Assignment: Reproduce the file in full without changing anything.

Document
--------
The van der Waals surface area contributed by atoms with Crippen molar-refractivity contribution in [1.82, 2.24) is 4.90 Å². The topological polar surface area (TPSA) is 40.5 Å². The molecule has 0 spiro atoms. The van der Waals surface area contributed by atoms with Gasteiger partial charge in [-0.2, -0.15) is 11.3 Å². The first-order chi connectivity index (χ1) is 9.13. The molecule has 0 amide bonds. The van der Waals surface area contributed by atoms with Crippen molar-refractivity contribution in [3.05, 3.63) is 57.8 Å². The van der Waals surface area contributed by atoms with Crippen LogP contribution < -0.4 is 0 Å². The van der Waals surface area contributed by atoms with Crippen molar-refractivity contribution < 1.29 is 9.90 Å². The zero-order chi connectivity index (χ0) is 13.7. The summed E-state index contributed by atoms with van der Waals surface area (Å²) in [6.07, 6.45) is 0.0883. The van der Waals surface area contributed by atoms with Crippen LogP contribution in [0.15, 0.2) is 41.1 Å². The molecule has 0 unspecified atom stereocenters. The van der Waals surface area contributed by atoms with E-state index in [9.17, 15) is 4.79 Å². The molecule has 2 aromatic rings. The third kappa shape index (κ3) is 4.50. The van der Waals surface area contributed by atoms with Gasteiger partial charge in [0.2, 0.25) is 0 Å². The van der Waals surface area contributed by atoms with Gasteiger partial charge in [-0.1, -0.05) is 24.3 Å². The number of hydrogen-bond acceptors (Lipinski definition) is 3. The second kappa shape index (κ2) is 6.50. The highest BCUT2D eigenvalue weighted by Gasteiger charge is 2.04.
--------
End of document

The van der Waals surface area contributed by atoms with Crippen molar-refractivity contribution in [1.82, 2.24) is 4.90 Å². The topological polar surface area (TPSA) is 40.5 Å². The molecule has 0 spiro atoms. The van der Waals surface area contributed by atoms with Gasteiger partial charge in [-0.2, -0.15) is 11.3 Å². The first-order chi connectivity index (χ1) is 9.13. The molecule has 0 amide bonds. The van der Waals surface area contributed by atoms with Crippen molar-refractivity contribution in [3.05, 3.63) is 57.8 Å². The van der Waals surface area contributed by atoms with Crippen LogP contribution < -0.4 is 0 Å². The van der Waals surface area contributed by atoms with Crippen molar-refractivity contribution < 1.29 is 9.90 Å². The zero-order chi connectivity index (χ0) is 13.7. The summed E-state index contributed by atoms with van der Waals surface area (Å²) in [6.07, 6.45) is 0.0883. The van der Waals surface area contributed by atoms with Crippen LogP contribution in [0.15, 0.2) is 41.1 Å². The molecule has 0 unspecified atom stereocenters. The van der Waals surface area contributed by atoms with E-state index in [9.17, 15) is 4.79 Å². The molecule has 2 aromatic rings. The third kappa shape index (κ3) is 4.50. The van der Waals surface area contributed by atoms with Gasteiger partial charge in [0.2, 0.25) is 0 Å². The van der Waals surface area contributed by atoms with Gasteiger partial charge in [-0.1, -0.05) is 24.3 Å². The number of hydrogen-bond acceptors (Lipinski definition) is 3. The second kappa shape index (κ2) is 6.50. The highest BCUT2D eigenvalue weighted by Gasteiger charge is 2.04.